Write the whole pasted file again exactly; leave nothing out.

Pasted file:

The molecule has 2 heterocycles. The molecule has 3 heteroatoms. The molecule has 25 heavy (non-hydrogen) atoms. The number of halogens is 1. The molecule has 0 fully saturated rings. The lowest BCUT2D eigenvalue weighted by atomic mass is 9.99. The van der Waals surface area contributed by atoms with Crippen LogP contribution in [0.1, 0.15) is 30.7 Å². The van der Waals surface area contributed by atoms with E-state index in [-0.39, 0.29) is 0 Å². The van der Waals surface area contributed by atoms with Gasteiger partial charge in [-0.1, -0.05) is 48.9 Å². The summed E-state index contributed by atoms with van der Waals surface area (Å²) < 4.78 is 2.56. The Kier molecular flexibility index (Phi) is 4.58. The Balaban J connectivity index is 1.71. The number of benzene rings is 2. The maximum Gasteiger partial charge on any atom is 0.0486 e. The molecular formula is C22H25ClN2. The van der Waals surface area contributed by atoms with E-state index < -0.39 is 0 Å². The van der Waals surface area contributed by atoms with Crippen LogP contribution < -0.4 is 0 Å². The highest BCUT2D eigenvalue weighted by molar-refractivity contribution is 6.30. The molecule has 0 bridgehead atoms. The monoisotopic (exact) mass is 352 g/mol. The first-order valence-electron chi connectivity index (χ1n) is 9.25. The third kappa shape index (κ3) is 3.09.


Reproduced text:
The molecule has 2 heterocycles. The molecule has 3 heteroatoms. The molecule has 25 heavy (non-hydrogen) atoms. The number of halogens is 1. The molecule has 0 fully saturated rings. The lowest BCUT2D eigenvalue weighted by atomic mass is 9.99. The van der Waals surface area contributed by atoms with Crippen LogP contribution in [0.1, 0.15) is 30.7 Å². The van der Waals surface area contributed by atoms with E-state index in [-0.39, 0.29) is 0 Å². The van der Waals surface area contributed by atoms with Gasteiger partial charge in [-0.1, -0.05) is 48.9 Å². The summed E-state index contributed by atoms with van der Waals surface area (Å²) < 4.78 is 2.56. The Kier molecular flexibility index (Phi) is 4.58. The Balaban J connectivity index is 1.71. The number of benzene rings is 2. The maximum Gasteiger partial charge on any atom is 0.0486 e. The molecular formula is C22H25ClN2. The van der Waals surface area contributed by atoms with E-state index < -0.39 is 0 Å². The van der Waals surface area contributed by atoms with Crippen LogP contribution < -0.4 is 0 Å². The highest BCUT2D eigenvalue weighted by molar-refractivity contribution is 6.30. The molecule has 0 bridgehead atoms. The monoisotopic (exact) mass is 352 g/mol. The first-order valence-electron chi connectivity index (χ1n) is 9.25. The third kappa shape index (κ3) is 3.09.